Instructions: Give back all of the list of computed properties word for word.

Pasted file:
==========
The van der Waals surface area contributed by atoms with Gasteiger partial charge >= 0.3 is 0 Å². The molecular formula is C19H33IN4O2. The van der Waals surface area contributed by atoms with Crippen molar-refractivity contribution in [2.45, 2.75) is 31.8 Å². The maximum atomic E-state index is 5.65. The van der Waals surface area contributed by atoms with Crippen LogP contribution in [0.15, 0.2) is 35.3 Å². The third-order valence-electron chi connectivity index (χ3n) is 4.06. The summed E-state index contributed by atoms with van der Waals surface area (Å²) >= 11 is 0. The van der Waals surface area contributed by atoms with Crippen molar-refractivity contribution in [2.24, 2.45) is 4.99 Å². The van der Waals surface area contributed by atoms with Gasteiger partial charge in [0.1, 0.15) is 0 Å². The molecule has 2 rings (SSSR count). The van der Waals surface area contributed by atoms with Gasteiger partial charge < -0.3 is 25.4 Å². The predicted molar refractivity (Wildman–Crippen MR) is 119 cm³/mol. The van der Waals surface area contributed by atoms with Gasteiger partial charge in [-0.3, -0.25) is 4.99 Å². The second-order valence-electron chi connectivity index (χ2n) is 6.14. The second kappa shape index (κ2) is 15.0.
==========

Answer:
The van der Waals surface area contributed by atoms with Gasteiger partial charge >= 0.3 is 0 Å². The molecular formula is C19H33IN4O2. The van der Waals surface area contributed by atoms with Crippen molar-refractivity contribution in [2.45, 2.75) is 31.8 Å². The maximum atomic E-state index is 5.65. The van der Waals surface area contributed by atoms with Crippen LogP contribution in [0.15, 0.2) is 35.3 Å². The third-order valence-electron chi connectivity index (χ3n) is 4.06. The summed E-state index contributed by atoms with van der Waals surface area (Å²) >= 11 is 0. The van der Waals surface area contributed by atoms with Crippen molar-refractivity contribution in [2.24, 2.45) is 4.99 Å². The van der Waals surface area contributed by atoms with Gasteiger partial charge in [0.1, 0.15) is 0 Å². The molecule has 2 rings (SSSR count). The van der Waals surface area contributed by atoms with Gasteiger partial charge < -0.3 is 25.4 Å². The predicted molar refractivity (Wildman–Crippen MR) is 119 cm³/mol. The van der Waals surface area contributed by atoms with Gasteiger partial charge in [-0.3, -0.25) is 4.99 Å². The second-order valence-electron chi connectivity index (χ2n) is 6.14. The second kappa shape index (κ2) is 15.0.